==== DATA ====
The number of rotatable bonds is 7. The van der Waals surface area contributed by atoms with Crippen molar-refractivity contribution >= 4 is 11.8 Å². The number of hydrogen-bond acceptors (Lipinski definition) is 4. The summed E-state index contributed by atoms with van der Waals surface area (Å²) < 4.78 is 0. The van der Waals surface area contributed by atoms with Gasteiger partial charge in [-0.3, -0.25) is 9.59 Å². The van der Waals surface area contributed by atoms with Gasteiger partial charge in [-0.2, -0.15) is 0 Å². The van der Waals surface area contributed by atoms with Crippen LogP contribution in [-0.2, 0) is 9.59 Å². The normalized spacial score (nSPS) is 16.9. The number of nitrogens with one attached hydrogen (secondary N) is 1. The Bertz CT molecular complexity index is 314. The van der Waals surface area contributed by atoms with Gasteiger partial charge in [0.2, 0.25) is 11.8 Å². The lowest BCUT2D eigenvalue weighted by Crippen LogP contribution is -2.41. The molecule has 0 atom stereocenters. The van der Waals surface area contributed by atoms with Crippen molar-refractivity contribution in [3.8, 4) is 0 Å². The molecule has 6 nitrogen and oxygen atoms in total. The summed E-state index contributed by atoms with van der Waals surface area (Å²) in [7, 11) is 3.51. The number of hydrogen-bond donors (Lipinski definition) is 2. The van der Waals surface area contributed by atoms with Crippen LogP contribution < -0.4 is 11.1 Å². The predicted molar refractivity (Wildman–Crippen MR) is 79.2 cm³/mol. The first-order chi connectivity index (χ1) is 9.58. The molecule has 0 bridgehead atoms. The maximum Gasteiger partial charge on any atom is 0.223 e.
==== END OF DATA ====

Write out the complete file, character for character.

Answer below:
The number of rotatable bonds is 7. The van der Waals surface area contributed by atoms with Crippen molar-refractivity contribution >= 4 is 11.8 Å². The number of hydrogen-bond acceptors (Lipinski definition) is 4. The summed E-state index contributed by atoms with van der Waals surface area (Å²) < 4.78 is 0. The van der Waals surface area contributed by atoms with Gasteiger partial charge in [-0.3, -0.25) is 9.59 Å². The van der Waals surface area contributed by atoms with Gasteiger partial charge in [-0.2, -0.15) is 0 Å². The van der Waals surface area contributed by atoms with Crippen LogP contribution in [-0.2, 0) is 9.59 Å². The normalized spacial score (nSPS) is 16.9. The number of nitrogens with one attached hydrogen (secondary N) is 1. The Bertz CT molecular complexity index is 314. The van der Waals surface area contributed by atoms with Gasteiger partial charge in [0.2, 0.25) is 11.8 Å². The lowest BCUT2D eigenvalue weighted by Crippen LogP contribution is -2.41. The molecule has 0 atom stereocenters. The van der Waals surface area contributed by atoms with Crippen molar-refractivity contribution in [3.8, 4) is 0 Å². The molecule has 6 nitrogen and oxygen atoms in total. The summed E-state index contributed by atoms with van der Waals surface area (Å²) in [7, 11) is 3.51. The number of hydrogen-bond donors (Lipinski definition) is 2. The van der Waals surface area contributed by atoms with Crippen LogP contribution < -0.4 is 11.1 Å². The predicted molar refractivity (Wildman–Crippen MR) is 79.2 cm³/mol. The first-order chi connectivity index (χ1) is 9.58. The molecule has 0 bridgehead atoms. The maximum Gasteiger partial charge on any atom is 0.223 e.